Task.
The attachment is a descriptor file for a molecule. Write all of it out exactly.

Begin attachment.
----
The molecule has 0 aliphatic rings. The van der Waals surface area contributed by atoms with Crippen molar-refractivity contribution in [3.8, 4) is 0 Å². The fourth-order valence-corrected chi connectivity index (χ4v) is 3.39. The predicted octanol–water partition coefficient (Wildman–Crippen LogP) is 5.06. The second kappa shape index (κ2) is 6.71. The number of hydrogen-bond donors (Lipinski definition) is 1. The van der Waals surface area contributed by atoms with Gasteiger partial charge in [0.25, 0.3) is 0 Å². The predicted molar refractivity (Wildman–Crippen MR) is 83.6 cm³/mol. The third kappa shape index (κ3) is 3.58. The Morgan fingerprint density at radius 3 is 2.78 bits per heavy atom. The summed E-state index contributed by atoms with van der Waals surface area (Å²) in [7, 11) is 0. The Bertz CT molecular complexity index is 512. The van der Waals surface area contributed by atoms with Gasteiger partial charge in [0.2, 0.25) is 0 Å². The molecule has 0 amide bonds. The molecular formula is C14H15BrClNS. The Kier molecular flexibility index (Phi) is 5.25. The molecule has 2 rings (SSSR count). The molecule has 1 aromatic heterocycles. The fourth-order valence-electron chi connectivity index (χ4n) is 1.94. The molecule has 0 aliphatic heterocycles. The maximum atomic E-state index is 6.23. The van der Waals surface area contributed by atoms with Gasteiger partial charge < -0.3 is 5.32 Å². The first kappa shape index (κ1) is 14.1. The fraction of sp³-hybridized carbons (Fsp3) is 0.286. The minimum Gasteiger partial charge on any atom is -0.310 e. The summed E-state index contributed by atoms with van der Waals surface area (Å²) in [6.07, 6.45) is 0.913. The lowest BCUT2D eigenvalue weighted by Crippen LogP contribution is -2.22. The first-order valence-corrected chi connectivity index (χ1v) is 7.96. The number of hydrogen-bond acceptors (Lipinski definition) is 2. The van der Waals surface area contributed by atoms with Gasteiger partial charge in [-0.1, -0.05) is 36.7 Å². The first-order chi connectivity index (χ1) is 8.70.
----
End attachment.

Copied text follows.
The molecule has 0 aliphatic rings. The van der Waals surface area contributed by atoms with Crippen molar-refractivity contribution in [3.8, 4) is 0 Å². The fourth-order valence-corrected chi connectivity index (χ4v) is 3.39. The predicted octanol–water partition coefficient (Wildman–Crippen LogP) is 5.06. The second kappa shape index (κ2) is 6.71. The number of hydrogen-bond donors (Lipinski definition) is 1. The van der Waals surface area contributed by atoms with Gasteiger partial charge in [0.25, 0.3) is 0 Å². The predicted molar refractivity (Wildman–Crippen MR) is 83.6 cm³/mol. The third kappa shape index (κ3) is 3.58. The Morgan fingerprint density at radius 3 is 2.78 bits per heavy atom. The summed E-state index contributed by atoms with van der Waals surface area (Å²) in [7, 11) is 0. The Bertz CT molecular complexity index is 512. The van der Waals surface area contributed by atoms with Gasteiger partial charge in [0.2, 0.25) is 0 Å². The molecule has 0 amide bonds. The molecular formula is C14H15BrClNS. The Kier molecular flexibility index (Phi) is 5.25. The molecule has 2 rings (SSSR count). The molecule has 1 aromatic heterocycles. The fourth-order valence-electron chi connectivity index (χ4n) is 1.94. The molecule has 0 aliphatic heterocycles. The maximum atomic E-state index is 6.23. The van der Waals surface area contributed by atoms with Gasteiger partial charge < -0.3 is 5.32 Å². The first kappa shape index (κ1) is 14.1. The fraction of sp³-hybridized carbons (Fsp3) is 0.286. The minimum Gasteiger partial charge on any atom is -0.310 e. The summed E-state index contributed by atoms with van der Waals surface area (Å²) in [6.07, 6.45) is 0.913. The lowest BCUT2D eigenvalue weighted by Crippen LogP contribution is -2.22. The first-order valence-corrected chi connectivity index (χ1v) is 7.96. The number of hydrogen-bond acceptors (Lipinski definition) is 2. The van der Waals surface area contributed by atoms with Gasteiger partial charge in [-0.1, -0.05) is 36.7 Å². The first-order chi connectivity index (χ1) is 8.70.